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HomeChristian Hip HopOn the Radar: How 17-Year-Old Tyshane Became a Grammy-Winning Producer

On the Radar: How 17-Year-Old Tyshane Became a Grammy-Winning Producer

On The Radar Tyshane

Tyshane Thompson—son of gospel reggae pioneer Papa San—began making beats in the production studio in his garage at the age of 10, but despite being blessed with ability beyond his years, he went through the motions until 15.

That’s when his cousin Patrique died. She was the same age as him.

“She was so young, and didn’t really get to do anything with her life,” Tyshane told Wade-O Radio. “I didn’t even tell her about God.”

After Patrique’s death, Tyshane realized that he needed to live for God not when he grew older, but right then and there.

“You never know when your last day is,” said Tyshane.

The tragedy also motivated him to start taking producing seriously. About a month following Patrique’s passing, Tyshane reached out to numerous Christian hip-hop artists including Lecrae, Tedashii and Sho Baraka hoping to work with them. Only one returned his message—a fairly under-the-radar rapper at the time—Andy Mineo.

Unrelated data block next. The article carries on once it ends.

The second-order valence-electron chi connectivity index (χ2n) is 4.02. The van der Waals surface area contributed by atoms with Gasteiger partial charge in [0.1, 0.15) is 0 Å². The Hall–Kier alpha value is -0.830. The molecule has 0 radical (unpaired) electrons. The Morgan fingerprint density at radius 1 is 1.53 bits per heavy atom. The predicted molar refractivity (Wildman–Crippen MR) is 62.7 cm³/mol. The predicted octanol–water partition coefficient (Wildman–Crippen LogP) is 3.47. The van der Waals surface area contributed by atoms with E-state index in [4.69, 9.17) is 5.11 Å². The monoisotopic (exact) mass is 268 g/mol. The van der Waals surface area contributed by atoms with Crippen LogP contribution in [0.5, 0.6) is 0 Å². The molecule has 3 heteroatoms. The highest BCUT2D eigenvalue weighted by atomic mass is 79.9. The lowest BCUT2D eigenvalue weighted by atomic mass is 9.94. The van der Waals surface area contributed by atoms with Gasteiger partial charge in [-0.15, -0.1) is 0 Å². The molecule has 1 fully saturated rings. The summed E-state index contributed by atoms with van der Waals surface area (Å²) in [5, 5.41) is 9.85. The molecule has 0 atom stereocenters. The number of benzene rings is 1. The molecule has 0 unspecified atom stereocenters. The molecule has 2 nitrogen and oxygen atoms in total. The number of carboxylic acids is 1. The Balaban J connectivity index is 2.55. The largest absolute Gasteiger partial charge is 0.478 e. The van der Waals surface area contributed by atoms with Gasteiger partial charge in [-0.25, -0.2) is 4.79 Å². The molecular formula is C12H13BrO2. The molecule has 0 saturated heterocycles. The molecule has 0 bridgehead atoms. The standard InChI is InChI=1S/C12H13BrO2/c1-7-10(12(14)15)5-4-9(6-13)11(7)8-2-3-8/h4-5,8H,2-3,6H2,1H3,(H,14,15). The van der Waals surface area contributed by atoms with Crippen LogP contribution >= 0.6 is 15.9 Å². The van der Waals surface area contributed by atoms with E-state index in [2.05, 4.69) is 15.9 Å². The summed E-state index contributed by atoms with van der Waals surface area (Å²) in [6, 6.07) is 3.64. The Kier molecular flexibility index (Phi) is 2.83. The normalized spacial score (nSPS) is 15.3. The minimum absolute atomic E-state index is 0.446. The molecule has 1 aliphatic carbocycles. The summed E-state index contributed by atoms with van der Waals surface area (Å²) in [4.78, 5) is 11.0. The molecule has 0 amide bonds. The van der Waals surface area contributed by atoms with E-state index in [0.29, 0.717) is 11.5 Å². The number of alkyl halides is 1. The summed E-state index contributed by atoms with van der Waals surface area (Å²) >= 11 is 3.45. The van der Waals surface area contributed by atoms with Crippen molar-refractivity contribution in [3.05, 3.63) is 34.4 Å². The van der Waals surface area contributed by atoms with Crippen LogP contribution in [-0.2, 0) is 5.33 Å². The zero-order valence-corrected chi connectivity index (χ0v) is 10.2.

Impressed with the beats that Tyshane posted on his Facebook fan page, the unsigned Mineo called him to not only talk music, but the teen’s faith. When the time came for Tyshane to make a beat for Mineo, the producer concentrated all the fermented anger from his cousin’s death into its creation. That beat became the instrumental to the song “Young” on Mineo’s mixtape, “Formerly Known.”

“Look, it don’t matter if I’m young,” Mineo begins the track. “This life isn’t mine. I’m living for Him now. I ain’t wasting time.”

Mineo didn’t know Tyshane’s story, but he wrote the theme song to it. The fact that the track’s message is that he or she is never too young to surrender one’s life to Christ blew the producer’s mind.

“It’s crazy because that’s my exact testimony,” he said. “That really happened.”

Mineo shared his emotion.

“I was blown away,” Mineo told Wade-O Radio on his reaction to hearing how perfectly “Young” paralleled Tyshane’s story. “It’s nuts how the Lord orchestrated that whole thing and how that song has gone out into the world and encouraged so many people.”